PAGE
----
New Delhi, India -- Some of India's thorniest
proposals for new regulations could receive a quick resolution -- and a positive one, at
that -- if the country's recently installed minister of information and broadcasting
has his way.
The minister, Pramod Mahajan, said he wants to quickly
remove all of the regulatory stumbling blocks that have prevented the launch of
direct-to-home platforms, as well as general media investment and growth over the past two
"We are contemplating removing the ban on DTH
television services within the next two-and-a-half months," he said. "We cannot
keep important issues pending until such time as the Broadcast Bill is enacted by law,
especially since the bill is at a conceptual stage, and there are many technical
developments that it does not touch at all."
Mahajan has only been in his current post for about one
month, and this is his first governmental posting focused on the communications business.
Most recently, he was a special advisor in the office of Prime Minister Atal Behari
Vajapayee, and prior to that, he served as minister of defense in an earlier Vajapayee
administration that lasted only 13 days.
While his predecessor as minister of information and
broadcasting, Sushma Swaraj, had advocated a foreign-equity cap of 20 percent on program
channels, Mahajan indicated that he is taking a more lenient position, although he
hasn't disclosed any specific figures. The issue of foreign equity is particularly
complex because different government departments have permitted different amounts of
investment. The Cable Television Networks (Regulation) Act of 1995 allowed 49 percent
foreign investment in cable channels, while the Department of Telecommunications permitted
74 percent and the Information and Broadcasting Ministry permitted 20 percent.
Mahajan said the problem of varying equity amounts is one
of the key issues to be addressed by the National Agenda for Governance, and it would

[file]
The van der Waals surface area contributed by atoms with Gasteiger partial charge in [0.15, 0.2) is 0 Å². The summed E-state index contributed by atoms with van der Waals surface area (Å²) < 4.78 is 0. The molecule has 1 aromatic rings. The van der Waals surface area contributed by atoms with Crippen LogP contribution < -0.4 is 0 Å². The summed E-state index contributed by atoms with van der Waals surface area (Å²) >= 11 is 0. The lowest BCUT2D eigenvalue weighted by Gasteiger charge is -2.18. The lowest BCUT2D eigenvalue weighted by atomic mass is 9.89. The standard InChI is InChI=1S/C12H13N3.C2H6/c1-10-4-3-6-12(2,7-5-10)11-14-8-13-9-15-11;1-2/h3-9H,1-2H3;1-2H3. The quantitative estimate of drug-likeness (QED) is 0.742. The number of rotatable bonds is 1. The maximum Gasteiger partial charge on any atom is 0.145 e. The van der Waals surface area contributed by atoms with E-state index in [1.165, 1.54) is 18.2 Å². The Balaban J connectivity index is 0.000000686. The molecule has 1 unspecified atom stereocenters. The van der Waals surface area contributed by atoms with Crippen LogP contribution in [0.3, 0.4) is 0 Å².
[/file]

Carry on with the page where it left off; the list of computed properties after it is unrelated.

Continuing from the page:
require interministerial consultation before a final decision on one cap amount is
Mahajan is also prioritizing the issue of uplinking from
within the country. Until last year, the only networks that could uplink from within India
were the state-owned channels.
But now, "six Indian networks are already uplinking
from within India. We are now entering the second stage, where private networks with
foreign equity holding will be allowed to uplink. And in the final stage, foreign networks
will be provided the same [uplinking] facility," he said.
The second stage includes locally based players such as Zee
TV, while the next stage includes foreign-based networks such as CNN International, TNT
& Cartoon Network and Discovery Channel, among others.
He refused to make a commitment as to when the second stage
would occur, explaining that he is in the "kindergarten stage" of assessing the
situation. But he admitted that private Indian networks are putting pressure on him to set
up their own earth stations, so that they do not necessarily have to use the facilities of
state-owned telecommunications network Videsh Sanchar Nigam Ltd.
Mahajan also promised to address the issue of program
content. "There is a pressing need to enact a common broadcast code that would be
applicable for both domestic and foreign networks," he said.
Mahajan is known to enjoy the confidence of the prime
minister, and sources in the broadcasting industry believe that he will act in a decisive